Before we came to Madrid, Zoya recommended we splurge on lunch at DSTAgE, a two Michelin star restaurant. She advised we’d need reservations, but when I tried to book us in, they were full.
So what did Zoya do? She called them. She got us on the wait list for lunch everyday that we were in Madrid. On Tuesday, they called her back while we were in the museum, so we couldn’t go. But on Wednesday, they called her back just as we were waking up from a late slumber. Perfect timing. We got up, we got dressed, and we went to lunch at DSTAgE.
Before we get into the amazing experience we had, a quick note on Michelin star restaurants.
The Michelin Guide assigns star ratings (1, 2, or 3 stars) to top quality restaurants in select cities around the world. Receiving a Michelin star rating is considered rather prestigious, as the Michelin Guide is famed for its extremely high standards. Here’s where it all comes from, according to Wikipedia:
In 1900, fewer than 3,000 cars graced the roads of France. To boost the demand for cars and, accordingly, car tires, brothers and car tire manufacturers Édouard and André Michelin published the first edition of a guide for French motorists, the Michelin Guide. The brothers printed nearly 35,000 copies of this first, free edition of the Michelin Guide, which provided useful information to motorists, such as maps, tire repair and replacement instructions, car mechanics listings, hotels, and petrol stations throughout France.
Recognizing the growing popularity of the restaurant section of the guide, the brothers recruited a team of inspectors to visit and review restaurants, who were always careful in maintaining anonymity.
In 1926, the guide began to award stars for fine dining establishments. Initially, there was only a single star awarded. Then, in 1931, the hierarchy of zero, one, two, and three stars was introduced. Finally, In 1936, the criteria for the starred rankings were published:
- : “A very good restaurant in its category” (Une très bonne table dans sa catégorie)
- : “Excellent cooking, worth a detour” (Table excellente, mérite un détour)
- : “Exceptional cuisine, worth a special journey” (Une des meilleures tables, vaut le voyage).
Michelin reviewers (commonly called “inspectors”) are completely anonymous; they do not identify themselves, and their meals and expenses are paid for by the company founded by the Michelin brothers, never by a restaurant being reviewed.
The French chef Paul Bocuse, one of the pioneers of nouvelle cuisine in the 1960s, said, “Michelin is the only guide that counts.” In France, each year, at the time the guide is published, it sparks a media frenzy which has been compared to that for annual Academy Awards for films.
So, that’s what the hype is all about. Accordingly, Michelin star restaurants are also quite expensive to eat at. Zoya and Shrip have found that, relative to other markets, Michelin star eating is a deal in Madrid, yet another reason why they encouraged us to try DSTAgE.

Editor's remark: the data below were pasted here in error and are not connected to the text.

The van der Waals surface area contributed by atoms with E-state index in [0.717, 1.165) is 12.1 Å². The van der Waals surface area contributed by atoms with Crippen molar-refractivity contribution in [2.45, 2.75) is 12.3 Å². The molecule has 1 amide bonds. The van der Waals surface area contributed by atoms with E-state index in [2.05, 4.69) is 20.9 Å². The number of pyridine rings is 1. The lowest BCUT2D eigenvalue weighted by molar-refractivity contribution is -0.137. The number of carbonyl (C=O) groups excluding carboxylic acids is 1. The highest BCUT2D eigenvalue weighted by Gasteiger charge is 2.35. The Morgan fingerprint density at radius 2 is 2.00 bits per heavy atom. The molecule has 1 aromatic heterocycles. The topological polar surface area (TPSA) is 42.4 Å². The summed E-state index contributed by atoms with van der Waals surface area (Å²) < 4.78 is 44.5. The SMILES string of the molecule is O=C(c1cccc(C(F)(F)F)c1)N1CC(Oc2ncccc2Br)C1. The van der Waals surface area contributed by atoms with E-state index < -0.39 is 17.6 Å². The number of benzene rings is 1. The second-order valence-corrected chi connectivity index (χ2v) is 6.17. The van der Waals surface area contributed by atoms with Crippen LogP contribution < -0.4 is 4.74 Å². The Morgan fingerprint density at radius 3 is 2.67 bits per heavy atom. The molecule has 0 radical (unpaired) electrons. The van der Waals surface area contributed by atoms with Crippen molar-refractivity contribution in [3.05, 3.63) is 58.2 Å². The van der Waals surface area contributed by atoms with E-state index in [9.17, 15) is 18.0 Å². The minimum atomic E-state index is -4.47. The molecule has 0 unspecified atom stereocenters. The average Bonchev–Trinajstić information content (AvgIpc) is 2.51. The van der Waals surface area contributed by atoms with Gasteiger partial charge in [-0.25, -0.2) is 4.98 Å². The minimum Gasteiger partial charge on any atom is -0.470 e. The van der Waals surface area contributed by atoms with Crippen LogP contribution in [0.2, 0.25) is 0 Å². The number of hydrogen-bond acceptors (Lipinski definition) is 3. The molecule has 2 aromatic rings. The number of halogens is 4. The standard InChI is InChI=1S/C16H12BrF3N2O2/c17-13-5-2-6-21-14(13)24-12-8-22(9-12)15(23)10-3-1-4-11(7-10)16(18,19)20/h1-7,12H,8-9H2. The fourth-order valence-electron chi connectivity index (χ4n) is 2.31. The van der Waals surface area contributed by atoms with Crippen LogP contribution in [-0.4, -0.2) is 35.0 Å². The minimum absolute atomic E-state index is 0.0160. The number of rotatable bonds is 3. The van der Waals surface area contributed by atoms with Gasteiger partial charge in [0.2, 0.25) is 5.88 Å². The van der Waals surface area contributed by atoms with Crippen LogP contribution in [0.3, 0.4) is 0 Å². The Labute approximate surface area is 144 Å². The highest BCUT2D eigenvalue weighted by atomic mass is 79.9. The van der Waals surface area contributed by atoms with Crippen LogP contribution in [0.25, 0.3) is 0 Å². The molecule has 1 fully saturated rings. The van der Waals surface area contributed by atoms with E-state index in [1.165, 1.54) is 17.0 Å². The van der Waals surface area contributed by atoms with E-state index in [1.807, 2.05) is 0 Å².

So, what about DSTAgE itself? The restaurant is typically described as a ‘concept’ restaurant, and its known for experimentation and creativity. The owner and chef, Diego Guerrero, was previously the head chef at a different two Michelin star restaurant, and left to create his own restaurant in contrast to the uptight tradition and style of other high end restaurants in the city.
According to the Michelin Guide:
This restaurant has an urban and industrial look and a relaxed feel that reflects the personality of the chef. The name is an acronym of his core philosophy: ‘Days to Smell Taste Amaze Grow & Enjoy’. Discover cuisine that brings disparate cultures, ingredients and flavours together from Spain, Mexico and Japan.
Now that you’re familiar with the concept of Michelin stars and with DSTAgE in particular, let’s talk about our experience.
On Wednesday, we woke up to a call from Zoya about our reservation. From there, we got dressed and strolled across the city for lunch.
One of the most interesting elements of our DSTAgE experience was how specifically everything was timed. When you arrive at the restaurant, you’re escorted to 1 of 2 stations at the bar of the open kitchen.
There, you meet one of the cooks, who makes and serves you a palette opening dish, following by a palette cleansing drink. In our case, we had shrimps cooked over a Himalayan salt rock, served on a homemade cracker. It was bizarre and delicious, and hit every tastebud. Over the course of our meal, we watched every other group of patrons go through this experience as well.
From there, you take a seat at your table, and decide how to tackle your meal. You can choose 12, 14, or 17 courses. You can also choose wine pairings for each course. We opted for 14 courses, without the pairings (it was lunch, after all!).
Our first course was the seafood of the day: “razor clam with celeri dashi, almonds mild and coffee nectar”. The presentation was so cool that we took a video:
When each course was brought to the table, our server explained how it was made, what is was, and how best to eat it.
After the razor clams, we had something described to us as “Thailand in one bite”. It was pandan radish with pandan tea, and reminded us so much of the rice we had in Cambodia, which was often served with pandan leaves. Unfortunately we didn’t snap a picture of this one.
However, we took photos of every other course, which you can check out below! I’ve added our notes on every dish below as well. As you can see, the amount and variety of food made for an intense experience, but it was absolutely worth it.
See for yourself below… and then consider adding DSTAgE to the agenda when you’re next in Madrid!